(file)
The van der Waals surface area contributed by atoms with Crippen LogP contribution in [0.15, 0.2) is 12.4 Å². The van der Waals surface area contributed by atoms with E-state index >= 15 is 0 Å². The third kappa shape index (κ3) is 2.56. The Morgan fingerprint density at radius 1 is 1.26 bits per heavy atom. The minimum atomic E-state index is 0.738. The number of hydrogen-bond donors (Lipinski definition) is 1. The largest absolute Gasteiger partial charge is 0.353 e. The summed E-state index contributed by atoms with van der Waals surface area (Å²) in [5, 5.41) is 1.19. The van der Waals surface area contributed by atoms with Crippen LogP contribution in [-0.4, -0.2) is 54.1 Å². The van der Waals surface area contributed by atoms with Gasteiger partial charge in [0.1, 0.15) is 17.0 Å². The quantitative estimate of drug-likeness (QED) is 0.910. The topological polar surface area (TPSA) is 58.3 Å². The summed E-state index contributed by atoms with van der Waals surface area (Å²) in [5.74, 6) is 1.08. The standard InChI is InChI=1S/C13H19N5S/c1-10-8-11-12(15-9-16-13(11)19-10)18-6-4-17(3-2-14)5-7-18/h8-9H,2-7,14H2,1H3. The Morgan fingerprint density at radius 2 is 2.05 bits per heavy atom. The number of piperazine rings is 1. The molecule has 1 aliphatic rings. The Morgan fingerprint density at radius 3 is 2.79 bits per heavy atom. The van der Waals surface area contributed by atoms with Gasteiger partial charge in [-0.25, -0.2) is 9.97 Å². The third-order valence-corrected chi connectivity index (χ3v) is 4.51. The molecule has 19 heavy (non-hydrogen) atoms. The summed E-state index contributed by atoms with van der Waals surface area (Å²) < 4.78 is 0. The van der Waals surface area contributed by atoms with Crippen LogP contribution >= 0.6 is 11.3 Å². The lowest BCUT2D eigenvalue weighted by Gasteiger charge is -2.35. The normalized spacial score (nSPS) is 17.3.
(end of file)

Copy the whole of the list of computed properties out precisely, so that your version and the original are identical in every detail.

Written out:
The van der Waals surface area contributed by atoms with Crippen LogP contribution in [0.15, 0.2) is 12.4 Å². The van der Waals surface area contributed by atoms with E-state index >= 15 is 0 Å². The third kappa shape index (κ3) is 2.56. The Morgan fingerprint density at radius 1 is 1.26 bits per heavy atom. The minimum atomic E-state index is 0.738. The number of hydrogen-bond donors (Lipinski definition) is 1. The largest absolute Gasteiger partial charge is 0.353 e. The summed E-state index contributed by atoms with van der Waals surface area (Å²) in [5, 5.41) is 1.19. The van der Waals surface area contributed by atoms with Crippen LogP contribution in [-0.4, -0.2) is 54.1 Å². The van der Waals surface area contributed by atoms with Gasteiger partial charge in [0.1, 0.15) is 17.0 Å². The quantitative estimate of drug-likeness (QED) is 0.910. The topological polar surface area (TPSA) is 58.3 Å². The summed E-state index contributed by atoms with van der Waals surface area (Å²) in [5.74, 6) is 1.08. The standard InChI is InChI=1S/C13H19N5S/c1-10-8-11-12(15-9-16-13(11)19-10)18-6-4-17(3-2-14)5-7-18/h8-9H,2-7,14H2,1H3. The Morgan fingerprint density at radius 2 is 2.05 bits per heavy atom. The number of piperazine rings is 1. The molecule has 1 aliphatic rings. The Morgan fingerprint density at radius 3 is 2.79 bits per heavy atom. The van der Waals surface area contributed by atoms with Gasteiger partial charge in [-0.25, -0.2) is 9.97 Å². The third-order valence-corrected chi connectivity index (χ3v) is 4.51. The molecule has 19 heavy (non-hydrogen) atoms. The summed E-state index contributed by atoms with van der Waals surface area (Å²) < 4.78 is 0. The van der Waals surface area contributed by atoms with Crippen LogP contribution >= 0.6 is 11.3 Å². The lowest BCUT2D eigenvalue weighted by Gasteiger charge is -2.35. The normalized spacial score (nSPS) is 17.3.